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Modelling soil temperature and moisture and corresponding seasonality of photosynthesis and transpiration in a boreal spruce ecosystem
KTH, School of Architecture and the Built Environment (ABE), Land and Water Resources Engineering, Environmental Physics.
KTH, School of Architecture and the Built Environment (ABE), Land and Water Resources Engineering, Environmental Physics.
(English)Manuscript (preprint) (Other academic)
National Category
Other Environmental Engineering
Identifiers
URN: urn:nbn:se:kth:diva-40700OAI: oai:DiVA.org:kth-40700DiVA: diva2:442033
Note
QS 2011Available from: 2011-09-20 Created: 2011-09-20 Last updated: 2011-09-21Bibliographically approved
In thesis
1. Impact of cold climate on boreal ecosystem processes: exploring data and model uncertainties
Open this publication in new window or tab >>Impact of cold climate on boreal ecosystem processes: exploring data and model uncertainties
2011 (English)Doctoral thesis, comprehensive summary (Other academic)
Abstract [en]

The impact of cold climate on physical and biological processes, especially the role of air and soil temperature in recovering photosynthesis and transpiration in boreal forests, was investigated in a series of studies. A process-based ecosystem model (CoupModel) considering atmospheric, soil and plant components was evaluated and developed using Generalized Likelihood Uncertainty Estimation (GLUE) and detailed measurements from three different sites. The model accurately described the variability in measurements within days, within years and between years. The forcing environmental conditions were shown to govern both aboveground and belowground processes and regulating carbon, water and heat fluxes. However, the various feedback mechanisms between vegetation and environmental conditions are still unclear, since simulations with one model assumption could not be rejected when compared with another.

The strong interactions between soil temperature and moisture processes were indicated by the few behavioural models obtained when constrained by combined temperature and moisture criteria. Model performance on sensible and latent heat fluxes and net ecosystem exchange (NEE) also indicated the coupled processes within the system. Diurnal and seasonal courses of eddy flux data in boreal conifer ecosystems were reproduced successfully within defined ranges of parameter values. Air temperature was the major limiting factor for photosynthesis in early spring, autumn and winter, but soil temperature was a rather important limiting factor in late spring. Soil moisture and nitrogen showed indications of being more important for regulating photosynthesis in the summer period. The need for systematic monitoring of the entire system, covering both soil and plant components, was identified as a subject for future studies. The results from this modelling work could be applied to suggest improvements in management of forest and agriculture ecosystems in order to reduce greenhouse gas emissions and to find adaptations to future climate conditions.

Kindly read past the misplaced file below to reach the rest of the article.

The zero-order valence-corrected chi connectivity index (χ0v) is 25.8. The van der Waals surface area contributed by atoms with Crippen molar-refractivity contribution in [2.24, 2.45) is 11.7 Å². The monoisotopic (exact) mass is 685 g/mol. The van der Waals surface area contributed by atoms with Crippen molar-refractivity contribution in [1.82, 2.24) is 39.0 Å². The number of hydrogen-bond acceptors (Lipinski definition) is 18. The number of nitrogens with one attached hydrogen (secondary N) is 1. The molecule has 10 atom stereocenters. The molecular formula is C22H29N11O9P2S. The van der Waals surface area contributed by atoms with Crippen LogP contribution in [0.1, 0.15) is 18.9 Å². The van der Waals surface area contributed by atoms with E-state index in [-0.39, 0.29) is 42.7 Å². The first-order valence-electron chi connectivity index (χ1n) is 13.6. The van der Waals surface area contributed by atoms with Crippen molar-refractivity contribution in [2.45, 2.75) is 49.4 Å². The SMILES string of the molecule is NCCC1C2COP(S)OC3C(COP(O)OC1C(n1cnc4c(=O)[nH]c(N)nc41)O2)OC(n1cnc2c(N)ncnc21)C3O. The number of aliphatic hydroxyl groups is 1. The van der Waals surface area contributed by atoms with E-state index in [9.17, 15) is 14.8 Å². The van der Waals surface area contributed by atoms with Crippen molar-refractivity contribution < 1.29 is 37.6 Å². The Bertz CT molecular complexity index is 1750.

Place, publisher, year, edition, pages
Stockholm: KTH Royal Institute of Technology, 2011. x, 31 p.
Series
Trita-LWR. PHD, ISSN 1650-8602 ; 1061
Keyword
net ecosystem exchange; sensible and latent heat fluxes; soil temperature; soil moisture; CoupModel; GLUE
National Category
Forest Science
Identifiers
urn:nbn:se:kth:diva-40451 (URN)978-91-7501-104-2 (ISBN)
Public defence
2011-10-07, V1, Teknikringen 76, KTH, Stockholm, 10:00 (English)
Opponent
Supervisors
Projects
the Nitro-Europe project
Note
QC 20110921Available from: 2011-09-21 Created: 2011-09-15 Last updated: 2011-09-21Bibliographically approved

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CiteExportLink to record
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Citation style
  • apa
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Output format
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